With the release of Ubuntu 11.04 (Natty Narwhal), Canonical changed the default user interface from Gnome to Ubuntu Unity. Being a long time Gnome fan and advocate, I admit I was initially surprised and a little upset with the idea. I was really hoping to see Gnome Shell (Gnome3) in Natty, but I guess they had their reasons not to include it and also to use a completely different desktop. Regardless, I couldn’t help but be interested in Unity. It is Gnome Shell -ish and I am a fan of change, as long as it improves my experience and doesn’t get in the way of what I am doing or over-simplify things.
Ubuntu Unity is really designed for netbooks — where screen real estate is at a premium. Unity drops the bottom task bar and replaces it with a dock/launcher on the left of the screen — basically the OS X dock. The top bar also gets a more OS X-y style, with an app menu/finder button, main menu of the currently focussed application, and notification/calendar/date/time area. It doesn’t really feel too much like an OS X clone, but it has a lot of similarities.
I have been using Unity for about three weeks exclusively at work and at home. Today I had to switch back to “Ubuntu Classic” i.e. stock Gnome 2 on my work PC, and here is why…
- No panel applets
- I wrote a little applet that gives you a menu that lists our PostgreSQL servers (15+), which opens a new Gnome Terminal and psql’s in to the right server with the right settings. Its really handy for my job and I really missed it and didn’t want to re-implement it.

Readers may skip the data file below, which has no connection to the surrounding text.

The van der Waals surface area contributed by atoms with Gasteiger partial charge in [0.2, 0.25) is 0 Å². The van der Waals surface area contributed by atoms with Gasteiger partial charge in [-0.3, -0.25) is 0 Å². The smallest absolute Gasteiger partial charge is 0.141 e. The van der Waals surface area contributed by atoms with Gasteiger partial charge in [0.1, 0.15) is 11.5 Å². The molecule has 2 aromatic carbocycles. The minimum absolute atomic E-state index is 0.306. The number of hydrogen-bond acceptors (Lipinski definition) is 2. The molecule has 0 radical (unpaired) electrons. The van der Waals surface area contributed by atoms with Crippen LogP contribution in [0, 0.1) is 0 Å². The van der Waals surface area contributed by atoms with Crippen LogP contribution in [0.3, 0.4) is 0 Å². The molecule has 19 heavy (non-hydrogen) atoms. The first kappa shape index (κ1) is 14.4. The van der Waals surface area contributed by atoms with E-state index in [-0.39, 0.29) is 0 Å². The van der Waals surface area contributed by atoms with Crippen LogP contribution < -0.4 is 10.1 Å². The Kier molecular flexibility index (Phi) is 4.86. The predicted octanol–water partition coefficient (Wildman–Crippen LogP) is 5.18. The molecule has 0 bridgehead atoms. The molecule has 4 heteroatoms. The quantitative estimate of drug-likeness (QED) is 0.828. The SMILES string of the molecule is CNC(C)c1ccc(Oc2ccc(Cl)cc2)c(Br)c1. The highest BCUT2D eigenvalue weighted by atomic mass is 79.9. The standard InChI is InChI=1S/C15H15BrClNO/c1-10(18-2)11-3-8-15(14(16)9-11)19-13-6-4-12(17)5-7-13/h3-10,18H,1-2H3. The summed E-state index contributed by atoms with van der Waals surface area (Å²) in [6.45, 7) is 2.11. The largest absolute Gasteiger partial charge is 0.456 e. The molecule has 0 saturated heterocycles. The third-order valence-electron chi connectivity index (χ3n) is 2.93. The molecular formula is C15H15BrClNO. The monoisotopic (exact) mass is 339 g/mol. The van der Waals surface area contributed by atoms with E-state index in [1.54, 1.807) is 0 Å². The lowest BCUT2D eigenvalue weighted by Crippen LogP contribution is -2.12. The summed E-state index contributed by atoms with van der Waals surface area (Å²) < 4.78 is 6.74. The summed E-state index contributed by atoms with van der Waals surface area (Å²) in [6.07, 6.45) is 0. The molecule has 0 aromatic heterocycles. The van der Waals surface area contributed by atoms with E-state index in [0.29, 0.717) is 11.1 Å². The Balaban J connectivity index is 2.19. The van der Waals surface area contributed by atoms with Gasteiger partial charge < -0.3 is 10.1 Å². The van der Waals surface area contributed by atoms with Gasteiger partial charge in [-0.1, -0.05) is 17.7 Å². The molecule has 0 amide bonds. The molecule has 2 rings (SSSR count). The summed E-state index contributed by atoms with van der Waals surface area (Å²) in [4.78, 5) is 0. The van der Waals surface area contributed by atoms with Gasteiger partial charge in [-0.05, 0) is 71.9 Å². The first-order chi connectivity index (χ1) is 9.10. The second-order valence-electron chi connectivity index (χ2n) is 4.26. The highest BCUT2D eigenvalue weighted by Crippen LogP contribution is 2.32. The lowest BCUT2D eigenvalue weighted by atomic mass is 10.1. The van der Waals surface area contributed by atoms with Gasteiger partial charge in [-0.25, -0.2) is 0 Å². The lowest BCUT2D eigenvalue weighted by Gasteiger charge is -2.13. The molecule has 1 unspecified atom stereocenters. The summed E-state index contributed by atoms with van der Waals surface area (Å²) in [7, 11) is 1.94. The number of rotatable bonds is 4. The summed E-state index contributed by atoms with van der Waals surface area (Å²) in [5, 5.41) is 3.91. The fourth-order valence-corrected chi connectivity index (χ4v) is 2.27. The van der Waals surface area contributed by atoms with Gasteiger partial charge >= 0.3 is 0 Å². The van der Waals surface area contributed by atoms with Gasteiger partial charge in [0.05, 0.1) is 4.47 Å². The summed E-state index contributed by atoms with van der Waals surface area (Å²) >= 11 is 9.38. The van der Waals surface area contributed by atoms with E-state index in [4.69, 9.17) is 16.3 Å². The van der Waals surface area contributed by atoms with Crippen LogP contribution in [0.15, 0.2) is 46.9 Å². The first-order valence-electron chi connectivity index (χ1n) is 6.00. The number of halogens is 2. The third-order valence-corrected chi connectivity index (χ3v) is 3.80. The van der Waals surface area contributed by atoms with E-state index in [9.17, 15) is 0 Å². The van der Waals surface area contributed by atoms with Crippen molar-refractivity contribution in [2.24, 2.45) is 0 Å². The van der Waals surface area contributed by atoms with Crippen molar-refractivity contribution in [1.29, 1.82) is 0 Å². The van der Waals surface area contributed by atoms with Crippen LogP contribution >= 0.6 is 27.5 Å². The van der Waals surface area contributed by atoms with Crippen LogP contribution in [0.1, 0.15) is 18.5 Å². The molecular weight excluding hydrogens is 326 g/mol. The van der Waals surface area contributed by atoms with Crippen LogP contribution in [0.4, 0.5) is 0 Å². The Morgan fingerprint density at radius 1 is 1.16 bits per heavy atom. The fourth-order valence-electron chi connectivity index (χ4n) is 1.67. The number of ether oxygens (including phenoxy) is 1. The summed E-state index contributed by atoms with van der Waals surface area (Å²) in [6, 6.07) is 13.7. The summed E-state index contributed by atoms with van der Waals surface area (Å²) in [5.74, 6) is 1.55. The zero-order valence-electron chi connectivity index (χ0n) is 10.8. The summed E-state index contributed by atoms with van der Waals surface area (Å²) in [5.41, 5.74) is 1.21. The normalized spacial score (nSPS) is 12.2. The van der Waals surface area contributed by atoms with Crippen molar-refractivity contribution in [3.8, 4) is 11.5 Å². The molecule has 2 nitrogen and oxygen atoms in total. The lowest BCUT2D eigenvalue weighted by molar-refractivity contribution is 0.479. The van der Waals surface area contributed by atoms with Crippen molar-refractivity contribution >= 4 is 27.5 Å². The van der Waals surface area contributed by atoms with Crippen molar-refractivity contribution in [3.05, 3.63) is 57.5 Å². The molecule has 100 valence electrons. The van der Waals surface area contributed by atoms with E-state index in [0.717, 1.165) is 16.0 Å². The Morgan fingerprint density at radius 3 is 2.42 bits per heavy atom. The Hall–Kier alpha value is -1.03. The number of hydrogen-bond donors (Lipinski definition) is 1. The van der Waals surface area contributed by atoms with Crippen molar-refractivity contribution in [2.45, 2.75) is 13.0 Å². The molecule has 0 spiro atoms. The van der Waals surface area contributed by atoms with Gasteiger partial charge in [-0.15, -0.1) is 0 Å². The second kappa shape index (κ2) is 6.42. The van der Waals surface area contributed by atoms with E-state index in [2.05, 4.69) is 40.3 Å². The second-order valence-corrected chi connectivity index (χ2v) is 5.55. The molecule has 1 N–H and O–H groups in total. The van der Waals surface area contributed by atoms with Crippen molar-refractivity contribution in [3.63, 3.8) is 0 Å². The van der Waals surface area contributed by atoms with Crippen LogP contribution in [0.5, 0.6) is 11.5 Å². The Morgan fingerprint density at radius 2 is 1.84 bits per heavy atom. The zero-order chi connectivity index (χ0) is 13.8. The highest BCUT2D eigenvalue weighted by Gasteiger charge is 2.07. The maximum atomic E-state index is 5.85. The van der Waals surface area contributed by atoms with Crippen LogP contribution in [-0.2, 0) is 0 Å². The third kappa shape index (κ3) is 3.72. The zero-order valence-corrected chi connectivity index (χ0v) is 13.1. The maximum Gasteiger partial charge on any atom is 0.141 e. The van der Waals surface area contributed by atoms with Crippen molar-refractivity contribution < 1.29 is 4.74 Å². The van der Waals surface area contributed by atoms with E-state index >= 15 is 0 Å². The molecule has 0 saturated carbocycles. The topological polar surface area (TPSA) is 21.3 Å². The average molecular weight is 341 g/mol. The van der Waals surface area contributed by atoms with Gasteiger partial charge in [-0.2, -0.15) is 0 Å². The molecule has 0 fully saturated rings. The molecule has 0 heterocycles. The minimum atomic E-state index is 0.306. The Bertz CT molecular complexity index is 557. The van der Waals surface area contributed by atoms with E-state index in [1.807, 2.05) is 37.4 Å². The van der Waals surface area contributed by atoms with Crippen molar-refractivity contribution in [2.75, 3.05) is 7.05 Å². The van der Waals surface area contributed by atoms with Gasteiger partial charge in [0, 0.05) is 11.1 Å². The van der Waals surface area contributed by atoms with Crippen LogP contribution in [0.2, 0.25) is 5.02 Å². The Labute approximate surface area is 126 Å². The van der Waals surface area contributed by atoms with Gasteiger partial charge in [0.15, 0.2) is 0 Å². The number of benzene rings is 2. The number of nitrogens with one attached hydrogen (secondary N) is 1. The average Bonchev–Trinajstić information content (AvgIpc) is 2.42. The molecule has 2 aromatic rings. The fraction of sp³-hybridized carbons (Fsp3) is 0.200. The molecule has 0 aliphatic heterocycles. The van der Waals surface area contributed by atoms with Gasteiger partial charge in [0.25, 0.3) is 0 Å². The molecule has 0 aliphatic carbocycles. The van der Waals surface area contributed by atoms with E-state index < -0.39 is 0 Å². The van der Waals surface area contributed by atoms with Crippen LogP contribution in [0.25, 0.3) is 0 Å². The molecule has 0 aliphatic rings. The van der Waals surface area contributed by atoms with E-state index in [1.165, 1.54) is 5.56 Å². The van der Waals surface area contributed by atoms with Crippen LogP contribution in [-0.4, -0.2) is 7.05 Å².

- The cpu/memory/disk usage applets help me keep a stable system especially when my software is misbehaving.
- Grouping all windows in a single application makes it really hard to quickly jump to the right window. It makes maneuvering between windows at the level of multitasking I use more painful. With dual monitors it’s even worse.
I still may keep Unity on my home laptop because I don’t do as much multitasking and do find the layout more useful for home/casual use.
There are a few more annoyances in Unity that I ended up finding workarounds for:
- It was not easy to configure the Unity dock/launcher. You can use CompizConfig Settings Manager under the Ubuntu Unity Plugin
- By default, only select notifications show up in the notification area. This is broken. Here is how to fix it.
- Gnome Do is much faster at launching applications and I have really grown to like and depend on it. You can fix it by changing the “key to show the launcher” in CompizConfig to something like <Shift><Super> instead of the default <Super>. The default <Super> keybinding overrides any keybinding using the <Super> key, thus <Super><Space> for Gnome Do.
Overall, I like Ubuntu Unity, but it over-simplifies the desktop too much for high-demand use cases.